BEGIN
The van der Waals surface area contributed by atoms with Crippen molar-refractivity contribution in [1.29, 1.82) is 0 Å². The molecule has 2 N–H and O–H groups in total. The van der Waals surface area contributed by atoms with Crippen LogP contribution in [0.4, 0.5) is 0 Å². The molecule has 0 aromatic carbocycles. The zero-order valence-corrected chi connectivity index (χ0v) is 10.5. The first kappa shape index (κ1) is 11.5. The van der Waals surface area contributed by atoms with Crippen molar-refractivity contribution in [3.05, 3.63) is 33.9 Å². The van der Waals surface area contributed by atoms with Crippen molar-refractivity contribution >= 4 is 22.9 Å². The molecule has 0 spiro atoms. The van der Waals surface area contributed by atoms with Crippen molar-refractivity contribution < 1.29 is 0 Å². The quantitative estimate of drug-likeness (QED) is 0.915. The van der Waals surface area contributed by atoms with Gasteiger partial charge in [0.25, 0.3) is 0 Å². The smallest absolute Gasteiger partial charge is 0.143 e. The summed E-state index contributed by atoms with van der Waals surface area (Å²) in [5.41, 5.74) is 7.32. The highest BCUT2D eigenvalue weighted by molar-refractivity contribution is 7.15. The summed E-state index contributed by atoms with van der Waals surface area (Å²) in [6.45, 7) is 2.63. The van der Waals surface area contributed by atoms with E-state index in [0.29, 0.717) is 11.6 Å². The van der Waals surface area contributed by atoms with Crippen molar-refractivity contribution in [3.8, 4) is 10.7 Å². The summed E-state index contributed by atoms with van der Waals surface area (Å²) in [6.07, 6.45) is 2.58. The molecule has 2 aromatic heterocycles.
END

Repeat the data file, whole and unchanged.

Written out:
The van der Waals surface area contributed by atoms with Crippen molar-refractivity contribution in [1.29, 1.82) is 0 Å². The molecule has 2 N–H and O–H groups in total. The van der Waals surface area contributed by atoms with Crippen LogP contribution in [0.4, 0.5) is 0 Å². The molecule has 0 aromatic carbocycles. The zero-order valence-corrected chi connectivity index (χ0v) is 10.5. The first kappa shape index (κ1) is 11.5. The van der Waals surface area contributed by atoms with Crippen molar-refractivity contribution in [3.05, 3.63) is 33.9 Å². The van der Waals surface area contributed by atoms with Crippen molar-refractivity contribution >= 4 is 22.9 Å². The molecule has 0 spiro atoms. The van der Waals surface area contributed by atoms with Crippen molar-refractivity contribution < 1.29 is 0 Å². The quantitative estimate of drug-likeness (QED) is 0.915. The van der Waals surface area contributed by atoms with Gasteiger partial charge in [0.25, 0.3) is 0 Å². The smallest absolute Gasteiger partial charge is 0.143 e. The summed E-state index contributed by atoms with van der Waals surface area (Å²) in [5.41, 5.74) is 7.32. The highest BCUT2D eigenvalue weighted by molar-refractivity contribution is 7.15. The summed E-state index contributed by atoms with van der Waals surface area (Å²) in [6.45, 7) is 2.63. The van der Waals surface area contributed by atoms with E-state index in [0.29, 0.717) is 11.6 Å². The van der Waals surface area contributed by atoms with Crippen molar-refractivity contribution in [3.8, 4) is 10.7 Å². The summed E-state index contributed by atoms with van der Waals surface area (Å²) in [6.07, 6.45) is 2.58. The molecule has 2 aromatic heterocycles.